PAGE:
Xubuntu Continues

Xubuntu Continues

Desktop screenshot
Spacey Desktops.

It’s been just about a month and a half since I started using Xubuntu on my Lenovo N22. It’s been a bit of a ride. As I’ve mentioned before, this is not a powerful machine, it’s really meant for portability and no part of that involves heavy lifting. It was less than $200 on Groupon, and so far, I’ve been pleased with it. Windows 10 was always nice and speedy on this machine, as Linux users know, it’s often difficult to separate hardware from Windows. That’s given rise to a lot of misconceptions around Linux and Unix, you’re constantly trying to get things to work, whether it’s drivers for audio, or something in the trackpad (full disclosure – I’ve only encountered an issue I couldn’t resolve with a Linux install not working on a Retina MacBook, trackpads don’t work). The more and more I use Linux on a daily basis, the less and less proof I see behind those statements

I’ve been looking to separate myself from Windows and Mac, and use Linux more, especially as I am currently pursuing some Linux certifications through my employer. And as I’ve stated before, I’m not thrilled with any of the new stuff that Apple is doing, whether it’s the lack of updates on the Mac Pro, the new MacBook Pros (touchbar, Thunderbolt 3 only, etc) or the jackless iPhone 7. I’ve written another article or two about my hunt for a lightweight Linux distribution, but I also wanted something usable, with a decent desktop environment, etc. My sysadmin skills aren’t powerful enough that I can spend all day in a terminal, but I’m getting there!

I passed over the completely minimalist distros, and those meant to be live booted, like Puppy Linux (actually the first distro I even used). I finally settled on Xubuntu, as it seemed to be decently reviewed, and Ubuntu was something I was familiar with. So I took the plunge, Windows was out the…ahem…window, and Xubuntu was installed in its place.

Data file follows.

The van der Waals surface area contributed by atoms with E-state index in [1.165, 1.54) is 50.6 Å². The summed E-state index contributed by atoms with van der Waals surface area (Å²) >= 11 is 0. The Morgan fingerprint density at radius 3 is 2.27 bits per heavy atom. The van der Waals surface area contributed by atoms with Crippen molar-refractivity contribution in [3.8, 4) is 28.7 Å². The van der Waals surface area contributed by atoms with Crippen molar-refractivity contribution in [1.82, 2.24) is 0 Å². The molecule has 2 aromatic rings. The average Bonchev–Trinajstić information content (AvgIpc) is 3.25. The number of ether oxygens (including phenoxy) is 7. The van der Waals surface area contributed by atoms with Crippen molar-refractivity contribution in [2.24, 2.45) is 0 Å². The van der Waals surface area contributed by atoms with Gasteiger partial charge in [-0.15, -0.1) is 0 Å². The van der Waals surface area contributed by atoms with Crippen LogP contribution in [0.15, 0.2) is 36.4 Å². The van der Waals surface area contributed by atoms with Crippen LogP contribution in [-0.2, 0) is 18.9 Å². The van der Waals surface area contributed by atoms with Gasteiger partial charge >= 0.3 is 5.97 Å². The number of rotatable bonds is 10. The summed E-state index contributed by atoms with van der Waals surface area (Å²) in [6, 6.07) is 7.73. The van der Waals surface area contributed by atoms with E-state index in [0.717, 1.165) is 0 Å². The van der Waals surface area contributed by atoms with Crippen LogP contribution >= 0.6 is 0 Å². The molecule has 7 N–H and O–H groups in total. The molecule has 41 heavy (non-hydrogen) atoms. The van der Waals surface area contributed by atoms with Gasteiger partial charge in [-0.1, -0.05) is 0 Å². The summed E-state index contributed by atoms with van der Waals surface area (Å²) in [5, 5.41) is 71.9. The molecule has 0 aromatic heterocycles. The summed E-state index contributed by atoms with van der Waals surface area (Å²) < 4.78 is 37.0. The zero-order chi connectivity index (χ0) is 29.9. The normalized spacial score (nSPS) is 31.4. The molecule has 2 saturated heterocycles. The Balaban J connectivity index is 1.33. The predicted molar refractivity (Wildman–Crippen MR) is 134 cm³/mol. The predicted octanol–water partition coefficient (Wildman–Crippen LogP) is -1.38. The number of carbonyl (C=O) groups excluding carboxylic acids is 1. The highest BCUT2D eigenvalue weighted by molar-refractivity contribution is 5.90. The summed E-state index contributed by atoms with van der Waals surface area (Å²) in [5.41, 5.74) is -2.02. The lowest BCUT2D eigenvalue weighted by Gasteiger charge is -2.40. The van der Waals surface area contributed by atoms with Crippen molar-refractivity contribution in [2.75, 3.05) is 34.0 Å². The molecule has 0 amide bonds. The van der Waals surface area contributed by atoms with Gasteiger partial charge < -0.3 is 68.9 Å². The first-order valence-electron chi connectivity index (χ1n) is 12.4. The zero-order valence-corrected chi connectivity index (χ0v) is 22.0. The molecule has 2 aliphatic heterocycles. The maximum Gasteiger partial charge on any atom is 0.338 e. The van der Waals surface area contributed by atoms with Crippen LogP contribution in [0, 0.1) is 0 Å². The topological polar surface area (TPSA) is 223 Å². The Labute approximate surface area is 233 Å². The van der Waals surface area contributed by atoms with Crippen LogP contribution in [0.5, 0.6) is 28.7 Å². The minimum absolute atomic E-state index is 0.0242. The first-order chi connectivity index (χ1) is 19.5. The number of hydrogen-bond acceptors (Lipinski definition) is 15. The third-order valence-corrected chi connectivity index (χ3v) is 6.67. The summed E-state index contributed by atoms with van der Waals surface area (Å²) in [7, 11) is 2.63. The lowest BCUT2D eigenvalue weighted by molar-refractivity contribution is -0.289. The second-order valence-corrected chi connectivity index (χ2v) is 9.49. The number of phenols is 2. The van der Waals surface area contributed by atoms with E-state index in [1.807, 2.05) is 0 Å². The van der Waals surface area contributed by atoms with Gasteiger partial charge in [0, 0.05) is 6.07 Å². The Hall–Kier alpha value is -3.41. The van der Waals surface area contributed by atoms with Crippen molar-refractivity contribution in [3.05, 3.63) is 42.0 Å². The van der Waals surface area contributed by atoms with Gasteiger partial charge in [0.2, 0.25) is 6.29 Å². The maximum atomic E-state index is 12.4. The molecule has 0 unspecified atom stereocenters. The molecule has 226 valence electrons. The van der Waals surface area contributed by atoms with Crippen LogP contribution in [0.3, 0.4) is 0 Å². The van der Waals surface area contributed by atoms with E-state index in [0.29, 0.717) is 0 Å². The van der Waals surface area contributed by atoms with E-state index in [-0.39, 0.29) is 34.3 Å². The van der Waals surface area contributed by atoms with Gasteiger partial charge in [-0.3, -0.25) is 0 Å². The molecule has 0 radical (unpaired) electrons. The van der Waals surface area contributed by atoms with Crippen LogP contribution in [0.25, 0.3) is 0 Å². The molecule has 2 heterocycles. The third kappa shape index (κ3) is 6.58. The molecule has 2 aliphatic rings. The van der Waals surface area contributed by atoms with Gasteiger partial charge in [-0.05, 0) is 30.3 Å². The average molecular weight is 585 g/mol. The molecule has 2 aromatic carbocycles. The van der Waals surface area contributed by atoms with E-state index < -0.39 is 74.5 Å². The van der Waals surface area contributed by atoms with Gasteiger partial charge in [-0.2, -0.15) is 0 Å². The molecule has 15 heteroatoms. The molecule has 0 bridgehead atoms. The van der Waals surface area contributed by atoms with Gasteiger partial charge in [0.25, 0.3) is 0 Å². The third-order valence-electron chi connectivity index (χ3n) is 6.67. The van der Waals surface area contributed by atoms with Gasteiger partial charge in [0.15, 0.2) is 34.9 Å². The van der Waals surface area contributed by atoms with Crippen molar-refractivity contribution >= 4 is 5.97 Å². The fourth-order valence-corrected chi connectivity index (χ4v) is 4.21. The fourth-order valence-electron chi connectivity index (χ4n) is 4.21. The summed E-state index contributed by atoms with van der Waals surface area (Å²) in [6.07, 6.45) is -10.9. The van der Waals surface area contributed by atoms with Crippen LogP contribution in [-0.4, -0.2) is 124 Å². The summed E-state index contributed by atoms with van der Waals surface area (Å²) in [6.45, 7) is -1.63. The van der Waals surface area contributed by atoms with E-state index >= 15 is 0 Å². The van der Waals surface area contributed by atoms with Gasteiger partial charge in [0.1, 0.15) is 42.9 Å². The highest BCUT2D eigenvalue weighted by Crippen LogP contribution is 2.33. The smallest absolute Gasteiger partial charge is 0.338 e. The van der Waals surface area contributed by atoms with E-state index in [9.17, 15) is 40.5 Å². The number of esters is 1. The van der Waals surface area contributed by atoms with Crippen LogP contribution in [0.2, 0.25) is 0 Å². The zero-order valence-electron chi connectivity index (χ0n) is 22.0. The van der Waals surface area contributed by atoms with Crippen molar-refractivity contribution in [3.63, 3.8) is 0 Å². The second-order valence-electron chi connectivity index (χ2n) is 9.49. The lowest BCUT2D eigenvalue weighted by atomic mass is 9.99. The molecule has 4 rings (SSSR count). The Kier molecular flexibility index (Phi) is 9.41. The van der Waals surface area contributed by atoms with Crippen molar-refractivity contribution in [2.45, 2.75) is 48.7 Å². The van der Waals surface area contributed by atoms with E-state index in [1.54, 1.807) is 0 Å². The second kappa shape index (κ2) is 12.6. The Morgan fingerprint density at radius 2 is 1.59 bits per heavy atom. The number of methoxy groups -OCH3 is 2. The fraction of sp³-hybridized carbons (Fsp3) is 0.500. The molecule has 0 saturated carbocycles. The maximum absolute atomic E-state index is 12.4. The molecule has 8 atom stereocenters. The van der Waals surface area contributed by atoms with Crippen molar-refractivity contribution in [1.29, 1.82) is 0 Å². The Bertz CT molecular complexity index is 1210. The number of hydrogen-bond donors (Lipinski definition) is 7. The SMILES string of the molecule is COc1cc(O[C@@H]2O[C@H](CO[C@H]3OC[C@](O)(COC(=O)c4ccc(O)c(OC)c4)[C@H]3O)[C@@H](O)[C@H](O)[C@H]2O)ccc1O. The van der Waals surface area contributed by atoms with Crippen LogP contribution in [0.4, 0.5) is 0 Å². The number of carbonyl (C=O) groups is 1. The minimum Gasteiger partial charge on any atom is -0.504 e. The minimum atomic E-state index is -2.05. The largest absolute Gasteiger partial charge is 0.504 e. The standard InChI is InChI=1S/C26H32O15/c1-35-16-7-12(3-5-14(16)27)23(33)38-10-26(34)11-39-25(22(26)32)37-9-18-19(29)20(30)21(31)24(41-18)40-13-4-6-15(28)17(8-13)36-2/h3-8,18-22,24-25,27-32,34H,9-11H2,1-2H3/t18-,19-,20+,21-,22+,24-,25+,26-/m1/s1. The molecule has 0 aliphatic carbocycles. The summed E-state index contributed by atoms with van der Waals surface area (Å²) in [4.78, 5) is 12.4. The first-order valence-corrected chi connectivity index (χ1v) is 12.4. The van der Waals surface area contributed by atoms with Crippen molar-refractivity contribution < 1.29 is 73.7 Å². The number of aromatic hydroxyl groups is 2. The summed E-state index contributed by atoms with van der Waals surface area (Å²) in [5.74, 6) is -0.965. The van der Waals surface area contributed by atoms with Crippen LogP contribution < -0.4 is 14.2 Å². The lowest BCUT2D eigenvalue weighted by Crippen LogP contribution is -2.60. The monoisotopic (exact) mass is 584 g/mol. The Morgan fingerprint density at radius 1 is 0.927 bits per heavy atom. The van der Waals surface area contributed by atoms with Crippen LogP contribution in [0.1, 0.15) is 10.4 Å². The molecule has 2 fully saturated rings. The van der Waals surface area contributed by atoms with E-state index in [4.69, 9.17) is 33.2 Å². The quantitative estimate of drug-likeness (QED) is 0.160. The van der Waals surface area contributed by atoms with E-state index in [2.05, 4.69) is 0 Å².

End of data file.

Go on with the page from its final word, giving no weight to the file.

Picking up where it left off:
I left it to install while I ran some errands, and came back to the installer, prompting for passwords, etc. I ran through the setup, nothing new there, and ended up at the desktop. I immediately thought I had made a mistake. It was slow. Not unusably slow, BUT definitely noticeable over the stock Windows 10 install. Total bummer. While I wanted to separate myself from Windows and Mac and more into Linux as much as I can, I’m not so staunch in principle that I was willing to give up the usability of my machine for it. I decided to persevere, so I took to the internet and forums, looking for tips and tricks to speed up my install.

A quick search on the interwebs gave me some interesting advice. I found some steps that were stated to be specific for Xubuntu (not sure if this true or not) and some that we’re meant so Linux in general. I’ll head down the list of the ones I implemented in another post, and take it from there. Now I didn’t exactly run benchmarks on my machine before and after, so I have no hard numbers to go on in any way, but I will say, after the tweaks I made, my laptop definitely feels faster. So I’ll take it, works for me.

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